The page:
Pet owners expressing concern about whether animals are in danger in this coronavirus (COVID-19) pandemic are being bombarded with tons of information, some of which is misleading and downright scary. Fortunately, major government agencies and veterinary associations are publishing the facts as currently know. However, we need to be aware that because this is a novel virus, scientists are learning more information almost daily and the knowledge changes.
As of May 10, 2020, the U.S. Food and Drug Administration (USDA) and the Centers for Disease Control (CDC) both clearly state that the information we have on how this virus affects our pets is "limited." It is recommended that until more is known about how the virus that causes COVID-19 affects our pets, it's best to treat them as we would a human family member. This means social distancing for our pets, keeping them away from other people and animals and avoiding situations where our pets might interact with others without our knowledge. For example, cats should always be kept indoors if possible and dogs should always be leashed when we are walking with them and at no time turned free alone in unfenced spaces. In addition, during this time of uncertainty it's best to stay away from dog parks and popular walking trails where larger numbers of dogs congregate.
The USDA reiterates that until more is known there is absolutely "no justification in taking measures against companion animals that may compromise their welfare."  The American Veterinary Medical Association (AVMA) has been following positive results in companion animals closely and reports that pets infected from us typically recover without complications.  The statement I like best from the AVMA is "In this emergency, pets and people each need the support of the other and veterinarians are there to support the good health of both." Agreed. Obviously, the AVMA based this on scientific facts. The number of positive cases in humans is in the millions, the number of positive cases in pets is currently less than 10.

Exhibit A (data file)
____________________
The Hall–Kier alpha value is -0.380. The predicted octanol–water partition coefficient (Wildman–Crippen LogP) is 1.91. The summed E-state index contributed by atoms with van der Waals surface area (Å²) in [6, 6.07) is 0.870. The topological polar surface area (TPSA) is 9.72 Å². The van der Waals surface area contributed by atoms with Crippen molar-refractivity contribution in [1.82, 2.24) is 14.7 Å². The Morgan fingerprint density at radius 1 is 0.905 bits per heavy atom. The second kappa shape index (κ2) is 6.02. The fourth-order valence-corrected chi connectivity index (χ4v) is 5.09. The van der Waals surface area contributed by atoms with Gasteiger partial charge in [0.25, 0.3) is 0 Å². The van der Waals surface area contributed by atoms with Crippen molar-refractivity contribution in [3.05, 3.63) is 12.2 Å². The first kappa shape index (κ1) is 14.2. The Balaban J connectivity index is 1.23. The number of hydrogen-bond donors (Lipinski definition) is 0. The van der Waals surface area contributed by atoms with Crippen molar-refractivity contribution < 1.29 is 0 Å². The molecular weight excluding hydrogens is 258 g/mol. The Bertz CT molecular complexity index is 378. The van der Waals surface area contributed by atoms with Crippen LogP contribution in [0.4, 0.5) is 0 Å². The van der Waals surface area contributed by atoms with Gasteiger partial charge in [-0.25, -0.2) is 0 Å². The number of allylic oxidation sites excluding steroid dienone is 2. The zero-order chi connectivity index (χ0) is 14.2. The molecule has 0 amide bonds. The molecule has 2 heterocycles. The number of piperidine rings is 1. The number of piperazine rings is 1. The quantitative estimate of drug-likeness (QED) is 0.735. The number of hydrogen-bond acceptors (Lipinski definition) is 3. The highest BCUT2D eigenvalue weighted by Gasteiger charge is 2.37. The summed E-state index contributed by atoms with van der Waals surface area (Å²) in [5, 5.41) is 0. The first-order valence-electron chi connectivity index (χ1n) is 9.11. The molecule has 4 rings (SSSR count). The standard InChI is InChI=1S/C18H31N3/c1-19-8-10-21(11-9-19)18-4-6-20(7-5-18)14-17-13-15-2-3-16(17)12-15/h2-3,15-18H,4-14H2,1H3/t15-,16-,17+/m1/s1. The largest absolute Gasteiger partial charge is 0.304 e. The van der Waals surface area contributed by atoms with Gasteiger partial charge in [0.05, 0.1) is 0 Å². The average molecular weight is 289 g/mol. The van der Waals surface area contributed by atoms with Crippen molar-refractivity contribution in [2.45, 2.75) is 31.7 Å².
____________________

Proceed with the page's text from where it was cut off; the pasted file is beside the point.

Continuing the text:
If you or someone in your household is showing symptoms of COVID-19, the FDA recommends that you quarantine the sick human from your pets until more is known about how this virus spreads from us to our pets. Personally, I know this would be quite difficult for me, but to ensure the safety of our pets, it's best that we do not pet or snuggle them if we're showing symptoms of this horrible virus. The FDA and CDC also recommends not sharing food or bedding materials with our pets if we're ill. If you live alone and no one else can care for your pet while you're ill, wash your hands, wash your hands, wash your hands and wear a mask when taking care of your pet's food and water.
The CDC reminds us that young children five and under, older adults, 65 plus and anyone with a weakened immune system are more susceptible to germs any animal carries.
Remember, as of now, the risk of spread between our pets to us is considered to be low. We do know that some cats and dogs have tested positive after close contacts with sick humans. One study has shown that cats are more likely than dogs to become infected with SARS-CoV-2, but whether the virus can then be transferred to humans from either species is largely unknown. The fact is we just don't know yet. The USDA is posting confirmed positive results of animal testing on its website.
As always, when in doubt about your pet's health, call your veterinarian and most importantly at this time if WE are sick, it's vitally important that we do not take our pets to the vet, we can call ahead and let the professionals provide us with the best decisions.
 FDA: Questions and Answers about Coronavirus (COVID-19) and Your Pets
 CDC: Coping with Coronavirus for Pet Owners
 CDC: COVID-19 Cats in New York
 American Veterinary Medical Association on COVID-19
Additional Resource: CDC: What to Do if You are Sick